Rev Panam Salud Publica. 1997 Apr; 1(4): 259-65.
[Management of acute respiratory infections in a Kaqchiquel community in Guatemala]
Instituto de NutriciÃ³n de Centro AmÃ©rica y PanamÃ¡, Guatemala.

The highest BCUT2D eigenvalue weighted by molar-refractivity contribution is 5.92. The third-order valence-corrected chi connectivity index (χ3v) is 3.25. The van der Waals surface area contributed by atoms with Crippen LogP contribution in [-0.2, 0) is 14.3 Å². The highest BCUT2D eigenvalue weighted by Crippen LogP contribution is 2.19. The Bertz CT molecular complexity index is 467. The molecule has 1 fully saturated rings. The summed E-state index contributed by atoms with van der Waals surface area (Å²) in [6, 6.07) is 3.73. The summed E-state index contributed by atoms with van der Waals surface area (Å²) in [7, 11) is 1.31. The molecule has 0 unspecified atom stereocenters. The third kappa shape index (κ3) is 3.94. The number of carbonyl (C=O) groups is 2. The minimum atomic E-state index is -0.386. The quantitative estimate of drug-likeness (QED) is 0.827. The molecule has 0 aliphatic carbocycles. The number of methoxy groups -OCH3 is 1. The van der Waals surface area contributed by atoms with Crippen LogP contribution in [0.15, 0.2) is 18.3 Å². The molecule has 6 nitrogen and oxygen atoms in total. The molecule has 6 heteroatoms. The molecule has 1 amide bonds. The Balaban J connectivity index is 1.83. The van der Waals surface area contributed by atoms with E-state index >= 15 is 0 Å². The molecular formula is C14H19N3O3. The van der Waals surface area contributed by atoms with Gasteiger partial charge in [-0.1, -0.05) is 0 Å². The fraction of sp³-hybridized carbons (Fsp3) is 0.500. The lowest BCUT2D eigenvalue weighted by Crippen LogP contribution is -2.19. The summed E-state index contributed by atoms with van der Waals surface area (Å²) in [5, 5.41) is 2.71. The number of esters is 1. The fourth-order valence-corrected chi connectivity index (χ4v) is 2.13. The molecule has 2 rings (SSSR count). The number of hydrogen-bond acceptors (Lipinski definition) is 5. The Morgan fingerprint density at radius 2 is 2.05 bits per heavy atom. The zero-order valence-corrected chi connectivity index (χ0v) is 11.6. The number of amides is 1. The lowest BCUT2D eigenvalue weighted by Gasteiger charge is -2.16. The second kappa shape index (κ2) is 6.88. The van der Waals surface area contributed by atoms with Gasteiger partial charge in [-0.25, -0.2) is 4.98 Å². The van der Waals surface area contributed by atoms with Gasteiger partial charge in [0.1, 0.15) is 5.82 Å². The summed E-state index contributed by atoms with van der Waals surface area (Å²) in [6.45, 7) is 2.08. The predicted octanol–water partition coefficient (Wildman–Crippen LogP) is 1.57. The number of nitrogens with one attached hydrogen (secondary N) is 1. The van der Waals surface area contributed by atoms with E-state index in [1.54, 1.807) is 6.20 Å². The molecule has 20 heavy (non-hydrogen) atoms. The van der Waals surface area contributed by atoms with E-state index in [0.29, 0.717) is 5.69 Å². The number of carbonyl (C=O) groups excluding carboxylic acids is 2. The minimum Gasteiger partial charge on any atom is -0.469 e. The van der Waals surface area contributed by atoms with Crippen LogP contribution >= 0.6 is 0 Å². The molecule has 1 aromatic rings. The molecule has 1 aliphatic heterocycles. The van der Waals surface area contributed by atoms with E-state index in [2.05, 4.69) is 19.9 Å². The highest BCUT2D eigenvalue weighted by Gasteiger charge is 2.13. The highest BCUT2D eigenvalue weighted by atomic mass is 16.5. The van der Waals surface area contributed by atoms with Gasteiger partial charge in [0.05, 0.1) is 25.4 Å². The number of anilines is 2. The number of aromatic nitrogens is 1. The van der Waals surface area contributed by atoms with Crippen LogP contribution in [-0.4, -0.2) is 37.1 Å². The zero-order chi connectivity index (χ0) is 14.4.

Acute respiratory infections (ARI) are among the principal causes of childhood morbidity and mortality in Latin America. In Guatemala, pneumonia is the leading cause of death in young children and is responsible for approximately one-third of the out-patient visits to pediatric services. A large proportion of these deaths result from deficient management, attributable to a failure to recognize the first signs of pneumonia, the presence of barriers that impede immediate care-seeking, consultation with unsuitable providers, or inappropriate treatment recommendations. The purpose of this brief qualitative study was to investigate the perceptions and behaviors with respect to ARI of the residents of San Juan Comalapa, a Kaqchiquel community in the central highlands of Guatemala. Thirty-two mothers were interviewed in their homes to determine how they classified ARI and what signs and symptoms made them seek medical attention immediately. The results revealed that the mothers could recognize the presence of rapid breathing but not that of chest retraction (two important signs of pneumonia). When they sought care for the child, they usually went to physicians or other providers at health centers and occasionally at private clinics, but rarely did they seek care at an early stage of the illness, owing to poor accessibility of the services and underestimation of the severity of the symptoms. This conduct can be modified by education. The authors make recommendations aimed at improving verbal communication between health care providers and mothers.